Writing solid, well-researched history is a challenge. Success depends on persistence and serendipity. A narrow view of events will kill what may have been, given more attention to detail, an adequate history. Let me illustrate: Jehovah’s Witnesses: Proclamers of God’s Kingdom mentions Benjamin Wallace Keith once, saying: “Then, in 1864, Benjamin Wilson had published his Emphatic Diaglott with the interlinear reading “presence,” not “coming,” for pa·rou·si′a, and B. W. Keith, an associate of Barbour, had drawn it to the attention of Barbour and his associates.”
Keith was a contributor first to Herald of the Morning and then to
He was one of their most prominent evangelists. But this is all the author
chose to tell us, and it appears that this is all that he knew. When we wrote Nelson
Barbour: The Millennium’s Forgotten Prophet we included Keith’s basic
biography. We have enlarged it and new details will appear in A Separate
Identity. Among the most basic facts is Keith’s statement that he entered
the Barbourite movement in 1867. He gave the date only, no details. Watch Tower
Persistence and a willingness to see beyond Russell’s biography brought us solid details that help us reclaim Keith’s history and something of his personality. The latest detail is a single sentence article in a
newspaper. It cited a Philadelphia
newspapers report of a tent meeting held at New York , in August 1867. While this only
makes it to a footnote it adds detail we didn’t have. Can we place Keith at
that tent meeting? No. But it was near Dansville, Keith’s residence. So while
we cannot say with surety that Keith was converted at that tent meeting, we can
present the likelihood. Rochester,
Keith’s life was filled with accident and tragedy. He was a committed believer. He was a talented writer, but, unlike Sunderlin, he wasn’t educated for the ministry. He was a widely-read autodidact.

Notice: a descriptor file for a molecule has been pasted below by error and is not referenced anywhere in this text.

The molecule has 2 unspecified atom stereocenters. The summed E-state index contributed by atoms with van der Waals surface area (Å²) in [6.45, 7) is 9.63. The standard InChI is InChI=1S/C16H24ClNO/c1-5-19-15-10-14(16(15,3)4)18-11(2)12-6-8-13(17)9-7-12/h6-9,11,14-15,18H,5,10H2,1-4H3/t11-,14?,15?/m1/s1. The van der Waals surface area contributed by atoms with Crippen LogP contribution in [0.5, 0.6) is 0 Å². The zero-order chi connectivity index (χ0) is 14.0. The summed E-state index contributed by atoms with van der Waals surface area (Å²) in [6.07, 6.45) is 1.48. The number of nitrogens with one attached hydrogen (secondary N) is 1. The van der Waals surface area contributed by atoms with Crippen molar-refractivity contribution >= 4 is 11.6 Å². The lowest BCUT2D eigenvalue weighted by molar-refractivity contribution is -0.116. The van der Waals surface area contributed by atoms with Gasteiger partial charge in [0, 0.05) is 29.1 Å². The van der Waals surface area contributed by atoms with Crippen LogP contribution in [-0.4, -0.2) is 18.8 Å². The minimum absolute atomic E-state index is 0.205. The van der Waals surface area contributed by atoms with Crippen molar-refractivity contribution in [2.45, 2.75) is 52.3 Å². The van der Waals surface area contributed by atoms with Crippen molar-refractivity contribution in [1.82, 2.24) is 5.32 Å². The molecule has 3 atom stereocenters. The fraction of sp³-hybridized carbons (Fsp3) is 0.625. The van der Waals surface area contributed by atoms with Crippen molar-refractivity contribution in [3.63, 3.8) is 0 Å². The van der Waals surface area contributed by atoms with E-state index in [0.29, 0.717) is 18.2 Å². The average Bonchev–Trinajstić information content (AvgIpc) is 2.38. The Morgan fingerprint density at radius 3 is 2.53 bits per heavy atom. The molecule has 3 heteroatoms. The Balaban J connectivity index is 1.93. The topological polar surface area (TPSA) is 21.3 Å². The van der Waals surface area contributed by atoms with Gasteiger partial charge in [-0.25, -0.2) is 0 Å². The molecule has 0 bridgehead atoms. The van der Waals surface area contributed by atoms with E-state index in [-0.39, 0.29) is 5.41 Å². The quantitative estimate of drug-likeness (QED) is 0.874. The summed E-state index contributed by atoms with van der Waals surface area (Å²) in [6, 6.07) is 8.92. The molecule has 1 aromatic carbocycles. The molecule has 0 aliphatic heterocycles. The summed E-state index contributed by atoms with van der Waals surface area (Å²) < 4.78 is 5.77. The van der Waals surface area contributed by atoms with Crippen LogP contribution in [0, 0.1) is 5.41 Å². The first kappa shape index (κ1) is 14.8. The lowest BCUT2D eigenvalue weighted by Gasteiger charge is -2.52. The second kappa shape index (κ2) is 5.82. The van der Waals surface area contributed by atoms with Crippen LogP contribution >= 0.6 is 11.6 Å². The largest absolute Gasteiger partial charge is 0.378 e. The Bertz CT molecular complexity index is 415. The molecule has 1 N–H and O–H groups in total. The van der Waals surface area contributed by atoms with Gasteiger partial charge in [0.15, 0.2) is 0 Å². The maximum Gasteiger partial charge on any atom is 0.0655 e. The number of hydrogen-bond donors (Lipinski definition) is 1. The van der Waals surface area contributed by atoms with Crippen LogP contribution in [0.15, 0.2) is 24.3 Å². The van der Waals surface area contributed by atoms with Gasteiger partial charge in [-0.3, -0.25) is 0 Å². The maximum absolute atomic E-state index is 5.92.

In another post, Rachael discusses myth busting. Detail trumps myth. The claim that various of Russell’s early associates were Millerites is the product of an imagination unrestrained by good judgment. Paton, Keith and most of the others were too young to have been Millerites. So what were they prior to their interest in Barbour’s speculations? We tell you. And to the extent we know, we tell you what attracted them to Barbour’s doctrines. We cannot penetrate the psyche of people long dead, leaving us dependent on what remains of their writing.
Another example of detail clarifying and enlarging the story is found in Russell’s association with the Plymouth Congregational Church. We’ve found fabricated details in an online encyclopedia, in dissertations, and in print. Zydeck made up details he couldn’t otherwise find. But with very little effort we found the name of the church, the names of the two pastors Russell knew, and its address. We found samples of the first pastor’s teaching. Knowing that Russell heard millennialist preaching as a young man furthers the story.
Not everything comes to us with ease. Some details resisted persistent and informed research. Uncovering Emeline Barbour’s basic biography came from a find by one of our blog readers. They sent us a link to a webpage. We contacted a librarian who in turn sent us a scan of a newspaper article. We exhausted all the
papers we could search. We have what we have
because of that assistance. It is detail we’ve probed for since 2005. Knowing
what little of her biography we do places her in her proper light. New
Unresolved is speculation that Barbour was previously married to a woman who died about 1870. The evidence is slight, almost non-existent. We do not mention our suspicion in Separate Identity. But we continue to look.
Recovering the biographies of the principal actors reconnects them to contemporary events. We see these details as key to a clear understanding of events and personalities. Those details that help us the most are those that explain an individual’s self-view. So there is Paton’s dream that he took for a vision; there’s Barbour’s fluffy cloud revelation, and there’s Russell’s plainly-stated self-view.
Such is historical research …
Now, if only people will read the book.